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Should Local School Districts Open Their Own Cyber Schools?

Neshannock Township School District is offering its own online learning academy to compete with other nonprofit and for-profit cyber charter schools.

Reasons vary as to why people decide to enroll their children in cyber schools.

For some, it's to avoid disciplinary and behavior problems they feel are rampant in the brick-and-mortar school. Others feel their child is not thriving in public school and choose cyber school instead of charter, private or parochial options.

Regardless of the reason, almost 30,000 students in Pennsylvania are being served by cyber schools, according to the Commonwealth Foundation. Cyber schools remain controversial, though, in terms of real student success, costs and the money they drain from public schools.

Neshannock Township School District, located just north of New Castle, seems to have come up with a way to keep that money in-house while still providing students residing in the district with an online learning option.

According to a video on the district website, Neshannock School District Online Learning Academy for grades K-12 is an "extention of district's educational offerings." Students who enroll and live in Neshannock can get support services and use district resources because they are close to home. The cyber students stay on track with instruction at the school and can participate in the district's extracurricular activities.

They even have live tutors available from 2 p.m. to 1 a.m. At the end, they also get a Neshannock diploma. But best of all for Pittsburgh area residents, they accept the state's opportunity scholarship money available to students in "failing" districts.

Posters for the online learning academy have made their way as far south as the . One has been hanging in the Kuhn's Market bulletin board in Wilkins Township for more than a week.

Woodland Hills School Board member earlier this year and said that since the 2005-06 school year, her district has shelled out more than $47 million for charter and cyber charter schools, but been reimbursed only $7.5 million of that. The 2011-12 school year cost Woodland Hills $12 million with $0 reimbursement, Reis said.

A district-run online academy might keep some of that money at home for Woodland Hills and other districts in western Pennsylvania. It would also allow students to feel more a part of the district in which they live.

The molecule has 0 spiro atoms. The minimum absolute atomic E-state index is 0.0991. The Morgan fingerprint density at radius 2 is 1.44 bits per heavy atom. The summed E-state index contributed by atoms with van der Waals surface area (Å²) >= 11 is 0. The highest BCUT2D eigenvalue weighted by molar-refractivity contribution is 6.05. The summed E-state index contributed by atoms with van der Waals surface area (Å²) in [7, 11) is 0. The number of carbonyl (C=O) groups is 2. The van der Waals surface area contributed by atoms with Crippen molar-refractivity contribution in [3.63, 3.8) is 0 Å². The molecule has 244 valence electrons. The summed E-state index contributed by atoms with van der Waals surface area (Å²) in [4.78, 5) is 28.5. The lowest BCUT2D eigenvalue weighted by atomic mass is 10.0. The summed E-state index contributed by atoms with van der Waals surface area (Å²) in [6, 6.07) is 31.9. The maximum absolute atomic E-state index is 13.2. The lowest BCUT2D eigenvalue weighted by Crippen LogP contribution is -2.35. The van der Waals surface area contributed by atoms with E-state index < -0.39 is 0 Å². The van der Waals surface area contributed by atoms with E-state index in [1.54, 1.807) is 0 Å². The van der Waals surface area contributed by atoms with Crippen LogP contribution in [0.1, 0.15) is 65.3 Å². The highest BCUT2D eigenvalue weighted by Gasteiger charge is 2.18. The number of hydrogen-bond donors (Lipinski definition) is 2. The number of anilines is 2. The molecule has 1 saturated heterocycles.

Gateway School District in Monroeville already has the Gateway Cyber Academy for grades 9-12. Seneca Valley also instituted its own cyber school.

So, do you see a district-run online academy as a way for your school district to keep from losing money as the next generation increasingly turns to cyberspace vs. classrooms?

Take our poll and let us know why in the comments section.

Ed M September 13, 2012 at 10:50 AM
Charter Schools are self-managed public schools that are approved by local school districts. Cyber charter schools are approved by the PA Department of Education. Both are created and controlled by parents, teachers, community leaders, and colleges or universities. Charter schools operate free from many educational mandates, except for those concerning nondiscrimination, health and safety and accountability. Charter Schools offer alternatives in education using strategies that may save money and improve student performance. Key word - Public.
Ed M September 13, 2012 at 10:54 AM
I understand that, cc, but where is "High school administrator in Chicago steals money for IEP" in the article you quoted?
Outraged Citizen September 13, 2012 at 05:00 PM
@NE12Ukid – “mr outraged” is my father, please call me outraged. “But thanks for playing,” punctuated with a “LOL” no less! You’re truly the literary wit of your generation! I can’t wait to see what gems you bring out next. Perhaps a “See ya, wouldn’t want to be ya!” Or maybe a “don’t let the door hit you on the way out!” I can only imagine that Mark Twain, George Orwell, Thomas More and the great Dr. Martin Luther King, Jr. can now rest easy with the knowledge you have taken up their mantle. Reading your post, it’s painfully obvious that you still don’t get it. That’s OK though, you’re just a kid. Perhaps when puberty sets in, your body goes through those awkward changes and you mature a little, you’ll get it. Until then, you and EC should be content with the kids table at Thanksgiving and let mommy and daddy have grown up time.
JustMe September 13, 2012 at 07:19 PM